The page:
System and method for cold plasma therapy

A device uses cold plasma to treat cancerous tumors. The device has a gas supply tube with a delivery end. The gas supply tube is configured to carry a gas to the delivery end. A syringe is provided having an opening. The syringe is connected to the supply tube and configured to carry the gas to the opening. A first electrode is positioned inside said syringe, and a second electrode is positioned adjacent to the opening. The first and second electrodes excite the gas to enter a cold plasma state prior to being discharged from the opening of the syringe. An endoscopic tube can be used instead of the syringe. An exhaust tube can be provided to remove gas introduced into the body cavity by the cold plasma jet.

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Description
RELATED APPLICATIONS

This application claims the benefit of U.S. Provisional Application No. 61/492,167, filed Jun. 1, 2011, the entire contents of which are incorporated herein by reference.

BACKGROUND OF THE INVENTION

Field of the Invention

The present invention relates to tumor ablation. More particularly, the present invention relates to cold plasma ablation of cancerous tumors.

Background of the Related Art

Plasma is an ionized gas that is typically generated in high-temperature laboratory conditions. Recent progress in atmospheric plasmas has led to the creation of cold plasmas with ion temperature close to room temperature. Earlier studies demonstrated the non-aggressive nature of the cold plasma. After it was shown, albeit indirectly, that plasma can interact with organic materials without causing thermal/electric damage to the cell surface, several biological applications were examined. Low-temperature or cold plasmas have an increasing role to play in biomedical applications. The potential use in biomedical applications has driven the development of a variety of reliable and user-friendly plasma sources. There is still some controversy with respect to the mechanism of plasma-cell interaction. Some authors have expressed the opinion that ion species play the most important role in plasma-cell interactions by triggering intracellular biochemistry. Alternatively, others have suggested that neutral species play the primary role in some plasma-cell interaction pathways. Furthermore, the effects of various ion species may be highly selective; different species can have either “plasma killing” (such as O) or “plasma healing” (such as NO) effects. The role of other species, such as O3 and OH, are not yet clear.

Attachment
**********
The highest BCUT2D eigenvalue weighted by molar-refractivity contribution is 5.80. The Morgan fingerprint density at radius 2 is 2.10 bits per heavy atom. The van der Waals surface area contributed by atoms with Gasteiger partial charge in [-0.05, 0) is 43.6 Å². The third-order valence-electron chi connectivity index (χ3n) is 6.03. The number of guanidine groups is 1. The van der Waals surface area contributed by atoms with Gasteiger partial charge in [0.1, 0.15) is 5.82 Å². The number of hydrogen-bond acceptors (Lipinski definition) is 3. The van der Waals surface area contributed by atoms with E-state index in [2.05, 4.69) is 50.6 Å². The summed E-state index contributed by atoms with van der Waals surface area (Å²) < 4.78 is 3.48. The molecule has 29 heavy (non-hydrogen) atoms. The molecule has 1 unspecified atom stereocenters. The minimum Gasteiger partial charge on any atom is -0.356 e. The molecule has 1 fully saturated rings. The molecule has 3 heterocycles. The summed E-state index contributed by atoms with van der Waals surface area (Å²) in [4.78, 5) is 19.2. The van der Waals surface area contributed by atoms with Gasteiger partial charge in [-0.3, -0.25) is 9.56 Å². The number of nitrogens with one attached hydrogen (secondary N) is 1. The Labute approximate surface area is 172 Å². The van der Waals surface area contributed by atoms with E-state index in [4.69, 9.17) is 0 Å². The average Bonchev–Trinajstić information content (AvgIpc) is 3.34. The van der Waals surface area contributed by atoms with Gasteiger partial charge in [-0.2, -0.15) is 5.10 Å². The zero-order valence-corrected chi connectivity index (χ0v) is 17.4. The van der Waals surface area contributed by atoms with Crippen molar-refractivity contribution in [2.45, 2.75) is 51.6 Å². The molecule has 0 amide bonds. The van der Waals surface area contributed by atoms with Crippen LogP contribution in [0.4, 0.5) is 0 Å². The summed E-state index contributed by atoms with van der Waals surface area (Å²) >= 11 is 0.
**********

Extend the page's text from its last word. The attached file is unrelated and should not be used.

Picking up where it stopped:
Even less clear is the nature of the interaction between cold plasmas and cancer tissue. Only limited research into the utility of cold plasma for cancer therapy has been performed. For the most part, these in-vitro studies are limited to skin cells and simple cellular responses to the cold plasma treatment. In addition, preliminary reports on plasma's in-vivo antitumor effect are reported. Recent studies have delineated cold plasma's effects on both the cellular and sub-cellular levels. On the cellular level, plasma effects include detachment of cells from the extracellular matrix and decreased migration velocity of cells. On the sub-cellular level, cell surface integrin expression is reduced.

SUMMARY OF THE INVENTION